# Matcaps and Normal stretching

I have been experimenting with Matcaps, and also using procedural textures with Matcap vector mapping. I understand that Matcaps are using Sphere mapping, and so when applied to non-spherical objects, there is stretching. In this example image, we see a simple sphere and Suzanne with basic procedural noise. Note that on Suzanne's face, brow ridges, and ears, the texture is stretched out.

What I would like to do is get a grayscale mask of this stretching area. So the sphere would be black, and on Suzanne, the previously mentioned areas would be a gradient up to white. As far as I can tell, this would be an area where the normals stay flat.

Is this possible, and if so, how?

• Could you indicate your exact node setting so that there is no confusion about it? – lemon Mar 24 '17 at 8:38
• The stretching is not on/off case, the amount of stretching is gradual on all of suzanne's surface. The question is, where would you like the threshold to be? – Jaroslav Jerryno Novotny Mar 24 '17 at 11:57
• @lemon it's the same as in the linked question. Normal transformed from Object to Camera, then mapped with x and y location of .5 and x and y scale of .5 – Drudge Mar 24 '17 at 20:30
• @Jerryno I should have said grayscale from 0 to 1, not a full black and white. I can always color ramp it for full black and white. Have updated the question. Thanks! – Drudge Mar 24 '17 at 20:30
• @Jerryno I am using the edited version with the transform set to Normal. – Drudge Mar 24 '17 at 20:59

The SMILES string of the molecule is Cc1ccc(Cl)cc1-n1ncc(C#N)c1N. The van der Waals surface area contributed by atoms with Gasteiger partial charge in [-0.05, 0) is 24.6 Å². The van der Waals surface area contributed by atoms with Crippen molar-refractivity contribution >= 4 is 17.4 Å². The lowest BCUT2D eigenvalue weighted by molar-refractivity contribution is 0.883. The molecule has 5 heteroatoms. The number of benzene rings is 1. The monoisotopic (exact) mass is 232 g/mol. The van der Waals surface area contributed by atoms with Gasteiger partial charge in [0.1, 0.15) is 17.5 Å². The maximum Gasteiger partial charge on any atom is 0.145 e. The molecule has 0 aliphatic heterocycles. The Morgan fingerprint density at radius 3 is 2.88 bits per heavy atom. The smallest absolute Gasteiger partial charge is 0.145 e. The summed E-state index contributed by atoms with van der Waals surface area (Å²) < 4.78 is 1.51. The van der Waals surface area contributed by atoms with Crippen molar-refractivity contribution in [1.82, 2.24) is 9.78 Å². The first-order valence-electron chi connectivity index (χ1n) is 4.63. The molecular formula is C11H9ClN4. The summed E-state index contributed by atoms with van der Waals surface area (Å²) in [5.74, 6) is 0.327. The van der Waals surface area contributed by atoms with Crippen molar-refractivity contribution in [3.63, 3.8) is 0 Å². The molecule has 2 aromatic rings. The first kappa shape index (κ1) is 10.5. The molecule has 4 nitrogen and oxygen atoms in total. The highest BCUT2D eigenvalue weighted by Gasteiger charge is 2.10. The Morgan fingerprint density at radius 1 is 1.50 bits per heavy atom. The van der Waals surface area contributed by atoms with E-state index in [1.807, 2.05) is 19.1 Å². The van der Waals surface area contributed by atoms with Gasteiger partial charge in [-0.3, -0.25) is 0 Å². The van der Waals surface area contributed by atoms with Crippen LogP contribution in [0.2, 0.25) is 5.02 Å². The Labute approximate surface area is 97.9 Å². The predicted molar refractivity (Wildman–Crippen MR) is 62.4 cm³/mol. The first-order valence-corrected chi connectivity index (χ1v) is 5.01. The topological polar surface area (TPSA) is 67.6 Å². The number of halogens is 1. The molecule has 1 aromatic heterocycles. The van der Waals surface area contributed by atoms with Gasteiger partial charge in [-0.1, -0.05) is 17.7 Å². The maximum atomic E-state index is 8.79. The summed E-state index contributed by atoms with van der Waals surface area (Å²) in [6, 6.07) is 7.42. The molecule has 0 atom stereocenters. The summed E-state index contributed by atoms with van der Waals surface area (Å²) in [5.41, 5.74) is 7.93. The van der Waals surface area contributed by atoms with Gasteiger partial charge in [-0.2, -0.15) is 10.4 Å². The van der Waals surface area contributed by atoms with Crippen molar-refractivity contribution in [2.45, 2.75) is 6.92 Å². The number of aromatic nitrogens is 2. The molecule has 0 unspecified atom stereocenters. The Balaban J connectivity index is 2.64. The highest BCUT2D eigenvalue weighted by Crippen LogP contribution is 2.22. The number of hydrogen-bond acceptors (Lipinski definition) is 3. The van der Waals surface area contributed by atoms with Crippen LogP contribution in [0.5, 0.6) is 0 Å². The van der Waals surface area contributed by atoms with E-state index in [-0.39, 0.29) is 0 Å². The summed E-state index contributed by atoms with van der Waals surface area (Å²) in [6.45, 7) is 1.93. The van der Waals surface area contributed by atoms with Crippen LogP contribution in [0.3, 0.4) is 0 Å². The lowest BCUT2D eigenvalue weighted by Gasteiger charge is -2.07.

# Quick Method

Basically, what we want to do is find the Dot Product between the normals of a bounding ellipsoid projected on to the mesh, and the normals of the mesh. First, enable Auto Smooth normals. Next, add a Normal Edit modifier after a Subsurf Modifier (4 to 5 subdivisions) and set the Angle on the Normal Edit modifier to about 80 degrees. This will give us the approximate projected normals of the bounding ellipsoid. Finally, add a Geometry Node and take the Dot Product of the (modified) Normal and (original) True Normal inputs (with vector transform) (it doesn't matter). Result: To increase the contrast, you can square the output with a Math node.

# More Mathematically Accurate, Plus it Doesn't Mess Up Your Normals

The method above finds the projected normals of the bounding ellipsoid using Auto Smooth in combination with a Normal Edit modifier. This has some limitations: 1) the resolution of your map is tied to the number of faces you have, slowing down rendertimes, 2) the Normal texture coordinates are messed up, so to have "normal"-looking normals, you have to use True Normal, which is again tied to the face count, and 3) the map just isn't as detailed as it could be, due to limitations of the Normal Edit modifier.

If you are willing to work with OSL (Open Shading Language), you can avoid all this with some code.

First, we need to figure out a way to project the normals of the bounding ellipsoid on to the mesh (in this case, Suzanne). I found this helpful, if dense, article here. The important part we need to pull out of this are these equations:

$$y_0=x_0\left(1+\frac{t}{e_0^2}\right),y_1=x_1\left(1+\frac{t}{e_1^2}\right),y_2=x_2\left(1+\frac{t}{e_2^2}\right)$$

where the x's are the coordinates of a point on the mesh, the y's are the coordinates of a point on the ellipsoid, the e's are the axis-aligned radii of the ellipsoid, and t is a certain value that makes everything right (more on that later).